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I don't get the purposes of the disciplined badge. Why would someone delete a good answer where he has been awarded 3 up-votes, and why should he be marked as "disciplined" for doing so?

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They seek the disciplined badge because of masochistic tendencies. –  Nosredna Jul 21 '09 at 2:21
    
Can I get a copy of this badge? –  Evan Carroll Feb 5 '10 at 21:13
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@Evan: first you have to have a post that got 3 upvotes. –  Ether Feb 5 '10 at 23:13

6 Answers 6

up vote 25 down vote accepted

It's disciplined because you delete the post even though you will lose rep by doing so - i.e. you actually care more about answer correctness and relevance than rep (or, as smackfu says, you care enough about badges that it pushes you over the line (gives you enough incentive to delete your answer, knowing you will get an extra badge out of it).

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Aha, here is the catch I didn't know. If you delete the answer, you loose the rep points. –  Stefano Borini Jul 21 '09 at 0:59
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OR, you care more about badges than rep or answer correctness, so you delete a good answer just to get the badge. –  smackfu Jul 21 '09 at 1:11
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@smackfu I like badges :) –  Tyler Carter Jul 21 '09 at 1:18
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@smackfu: I believe that removing potentially precious information for any future reader just to obtain a badge is not a good idea. –  Stefano Borini Jul 21 '09 at 1:37
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@smackfu :-))) I felt off chair laughing... Stefano, don't try to ruin an excellent joke :) –  Tomas Apr 2 '12 at 23:19
    
A lot of bronze badges are intentionally designed to be gamed. This one is probably an exception, but for a couple of different reasons, I'd say there's nothing wrong with gaming it one time like how smackfu mentioned. –  user236578 Dec 17 '13 at 14:21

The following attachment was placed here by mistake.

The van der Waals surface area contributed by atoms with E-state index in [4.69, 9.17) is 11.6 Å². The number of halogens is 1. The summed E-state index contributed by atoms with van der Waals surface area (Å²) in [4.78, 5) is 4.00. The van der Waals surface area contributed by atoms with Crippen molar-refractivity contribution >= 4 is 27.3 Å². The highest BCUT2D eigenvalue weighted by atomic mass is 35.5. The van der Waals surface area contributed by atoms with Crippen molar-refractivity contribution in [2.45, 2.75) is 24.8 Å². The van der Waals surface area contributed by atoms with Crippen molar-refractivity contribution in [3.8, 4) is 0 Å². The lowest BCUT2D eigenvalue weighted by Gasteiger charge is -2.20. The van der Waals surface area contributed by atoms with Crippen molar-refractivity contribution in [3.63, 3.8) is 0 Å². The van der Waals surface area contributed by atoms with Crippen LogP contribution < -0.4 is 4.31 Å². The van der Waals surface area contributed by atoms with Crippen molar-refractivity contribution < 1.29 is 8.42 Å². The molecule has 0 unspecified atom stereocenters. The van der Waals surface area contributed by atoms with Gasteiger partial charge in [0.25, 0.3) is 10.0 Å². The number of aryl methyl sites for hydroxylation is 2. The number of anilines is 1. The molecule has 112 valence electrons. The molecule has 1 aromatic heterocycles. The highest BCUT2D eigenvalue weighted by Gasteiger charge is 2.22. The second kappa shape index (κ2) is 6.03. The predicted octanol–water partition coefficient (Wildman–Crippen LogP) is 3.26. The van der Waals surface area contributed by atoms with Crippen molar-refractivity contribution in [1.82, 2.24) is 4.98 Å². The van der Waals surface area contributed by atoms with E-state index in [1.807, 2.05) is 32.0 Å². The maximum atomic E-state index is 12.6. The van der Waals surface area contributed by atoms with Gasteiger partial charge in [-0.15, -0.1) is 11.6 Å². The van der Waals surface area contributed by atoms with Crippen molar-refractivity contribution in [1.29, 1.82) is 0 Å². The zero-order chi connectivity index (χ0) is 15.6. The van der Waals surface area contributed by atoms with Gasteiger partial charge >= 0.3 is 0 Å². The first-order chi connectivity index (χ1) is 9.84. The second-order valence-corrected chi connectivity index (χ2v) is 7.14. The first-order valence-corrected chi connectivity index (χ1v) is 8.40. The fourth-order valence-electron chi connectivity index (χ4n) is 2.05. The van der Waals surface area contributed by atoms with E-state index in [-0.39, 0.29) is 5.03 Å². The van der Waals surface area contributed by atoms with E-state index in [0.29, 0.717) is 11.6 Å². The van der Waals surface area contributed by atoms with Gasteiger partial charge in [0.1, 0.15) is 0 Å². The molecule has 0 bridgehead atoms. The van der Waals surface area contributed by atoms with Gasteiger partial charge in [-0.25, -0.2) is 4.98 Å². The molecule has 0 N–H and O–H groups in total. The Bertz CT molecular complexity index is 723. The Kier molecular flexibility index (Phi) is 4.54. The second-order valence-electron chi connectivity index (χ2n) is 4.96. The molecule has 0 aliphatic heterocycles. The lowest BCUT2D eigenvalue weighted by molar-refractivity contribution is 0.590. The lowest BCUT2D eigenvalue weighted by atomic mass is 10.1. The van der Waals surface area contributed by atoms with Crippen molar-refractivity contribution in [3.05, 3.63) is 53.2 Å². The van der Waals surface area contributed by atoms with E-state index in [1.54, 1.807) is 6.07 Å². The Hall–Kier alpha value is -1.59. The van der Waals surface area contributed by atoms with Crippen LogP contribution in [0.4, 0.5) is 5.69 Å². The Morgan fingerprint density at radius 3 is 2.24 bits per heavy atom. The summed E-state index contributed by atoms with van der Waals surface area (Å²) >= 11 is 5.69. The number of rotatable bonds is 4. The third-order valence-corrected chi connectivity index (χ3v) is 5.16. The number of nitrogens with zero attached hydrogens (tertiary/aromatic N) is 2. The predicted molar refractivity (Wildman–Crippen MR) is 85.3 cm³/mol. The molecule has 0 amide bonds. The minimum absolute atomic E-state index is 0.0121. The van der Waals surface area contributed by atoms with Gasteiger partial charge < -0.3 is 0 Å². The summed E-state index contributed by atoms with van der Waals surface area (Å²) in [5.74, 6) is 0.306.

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@smackfu: removing obsoleted information is a great way to not waste future readers' time. –  Dan Dascalescu Feb 14 at 0:42

Here's a scenario I've been in many times: I post a quick answer to a question. It's accurate and reasonably helpful, and therefore collects several up-votes. Then someone else posts their answer... The extra time they spent on it clearly shows: it's comprehensive, easy to read, links to tangential-related information, includes good code samples...

And so I delete mine and up-vote the new answer. Maybe edit it a bit, to include something from mine that I feel would benefit it.

End result: the question gets a single, solid answer. The other guy is rewarded for the extra effort he put into it. I'm rewarded with... the satisfaction of a job well done.

And maybe a badge...

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Another scenario: a poll type question receives two (or more) answers which are (almost) exactly the same, posted about the same time and both getting upvotes. Now, as keeping both adds absolutely no value at the end of the day, the "disciplined" thing to do for the poster of the less popular answer would be to delete his post, and upvote the other instead. –  Jonik Jul 21 '09 at 7:43
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Uh, here's a perfect example of an answer that should be deleted, and which would earn the badge for its author: superuser.com/questions/1191/must-have-mac-os-x-software/… –  Jonik Jul 22 '09 at 19:45